YouTube offers a version of Donovan and Baez singing Donovan’s “Colours” at the 1965 Newport Folk Festival. The untrained un-folky ear could mistake the song for early Dylan, and the two are associated, though more for their allegiance to Guthrie than any collaboration between the two. (Here’s a young Dylan and Donovan sharing a Donovan tune in the 60’s).
Donovan is also remembered for popularizing the Buffy Sainte-Marie song, “Universal Soldier,” which sought a deeper, pervasive cause for all wars. He performed that song but, perhaps lacking backing musicians, skipped the catchier Jeff Beck Group-backed “Goo Goo Barabajagal.” Say that ten times.
Donovan, the Beatles and Vice Versa
Beatles historians will tell you that Donovan Leitch was a key influence and sometime companion. The unusually extensive Wikipedia page “The Beatles in India” identifies Donovan as one of the group or 60 some-odd luminaries and family who traveled to India in 1968. It was to be a trip that produced songs that later appeared on the Fab Four’s epochal White Album and Abbey Road.
While in India, Donovan is credited with teaching John Lennon a guitar crosspicking technique that later appeared on “Julia” and “Dear Prudence.” Donovan is credited as co-writer with the Beatles’ wacky “Rocky Raccoon,” and Paul McCartney invited him to attach the first lyrics to what would become “Yellow Submarine.”
Several of Donovan’s own songs — “Happiness Runs,” the US Top 5 hit “Hurdy Gurdy Man,” and “Lord of the Reedy River” — were written there, too.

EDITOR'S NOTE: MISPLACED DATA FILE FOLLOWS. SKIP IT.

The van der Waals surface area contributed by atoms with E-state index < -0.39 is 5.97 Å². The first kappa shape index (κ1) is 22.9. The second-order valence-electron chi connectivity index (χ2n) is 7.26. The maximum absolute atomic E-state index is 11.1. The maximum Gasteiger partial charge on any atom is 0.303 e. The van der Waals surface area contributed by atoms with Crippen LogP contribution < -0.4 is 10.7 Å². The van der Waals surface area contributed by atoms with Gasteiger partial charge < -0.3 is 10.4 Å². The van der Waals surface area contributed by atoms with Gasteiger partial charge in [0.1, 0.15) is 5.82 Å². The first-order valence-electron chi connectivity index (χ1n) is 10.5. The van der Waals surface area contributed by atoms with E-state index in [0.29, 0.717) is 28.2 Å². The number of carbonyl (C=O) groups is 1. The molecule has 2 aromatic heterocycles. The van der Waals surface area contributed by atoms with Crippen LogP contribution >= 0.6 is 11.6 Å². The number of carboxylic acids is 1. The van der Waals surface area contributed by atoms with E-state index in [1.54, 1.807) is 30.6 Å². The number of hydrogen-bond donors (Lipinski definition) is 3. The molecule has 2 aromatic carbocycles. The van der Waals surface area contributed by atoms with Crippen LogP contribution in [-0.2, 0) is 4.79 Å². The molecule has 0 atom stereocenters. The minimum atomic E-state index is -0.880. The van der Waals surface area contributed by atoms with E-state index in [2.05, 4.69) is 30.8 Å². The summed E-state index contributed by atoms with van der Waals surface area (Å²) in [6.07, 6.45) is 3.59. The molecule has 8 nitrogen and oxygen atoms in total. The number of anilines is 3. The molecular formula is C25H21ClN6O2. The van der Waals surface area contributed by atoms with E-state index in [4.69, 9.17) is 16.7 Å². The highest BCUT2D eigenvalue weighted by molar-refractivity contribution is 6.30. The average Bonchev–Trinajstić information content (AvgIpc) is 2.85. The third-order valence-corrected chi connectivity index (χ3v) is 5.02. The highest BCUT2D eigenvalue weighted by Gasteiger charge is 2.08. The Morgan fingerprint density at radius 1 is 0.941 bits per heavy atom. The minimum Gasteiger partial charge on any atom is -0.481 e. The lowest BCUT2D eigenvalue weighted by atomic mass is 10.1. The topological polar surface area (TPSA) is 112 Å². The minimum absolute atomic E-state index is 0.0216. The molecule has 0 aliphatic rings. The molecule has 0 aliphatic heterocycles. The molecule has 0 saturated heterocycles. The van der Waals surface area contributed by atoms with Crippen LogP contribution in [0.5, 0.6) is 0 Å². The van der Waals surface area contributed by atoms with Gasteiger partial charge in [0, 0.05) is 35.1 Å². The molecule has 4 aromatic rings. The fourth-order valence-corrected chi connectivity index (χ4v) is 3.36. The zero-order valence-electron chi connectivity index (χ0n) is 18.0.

In “A Day in the Life,” a video produced for the Beatles, observant viewers will see a close up of Donovan’s Sunshine Superman on a turntable.
The evening wasn’t all about name-dropping. Accompanying Donovan on that tour was Gypsy Dave (“Gyp”) Mills, an early companion on an early seminal 1963 trip to St. Ives, Cornwall. Mills later became Donovan’s tour manager for a time, and wrote a couple songs for Donovan’s album The Hurdy Gurdy Man.
Performing from a seated position on sheepskin throughout the evening, a pose that invoked the Maharishi’s Transcendental Meditation, Donovan offered the Landmark audience several anecdotes from this and later UK tours in which Roger Daltry, Keith Moon, the Walker Brothers and Graham Nash served as backdrop.
The More Things Change
In addition to reprising “Universal Soldier,” Donovan sought to stand with the 280 Native American tribes gathering at the Sacred Stone Camp to protest an oil pipeline in North Dakota. His granddaughter, he said, wanted to be sure that he would “sing the great song of the sky.”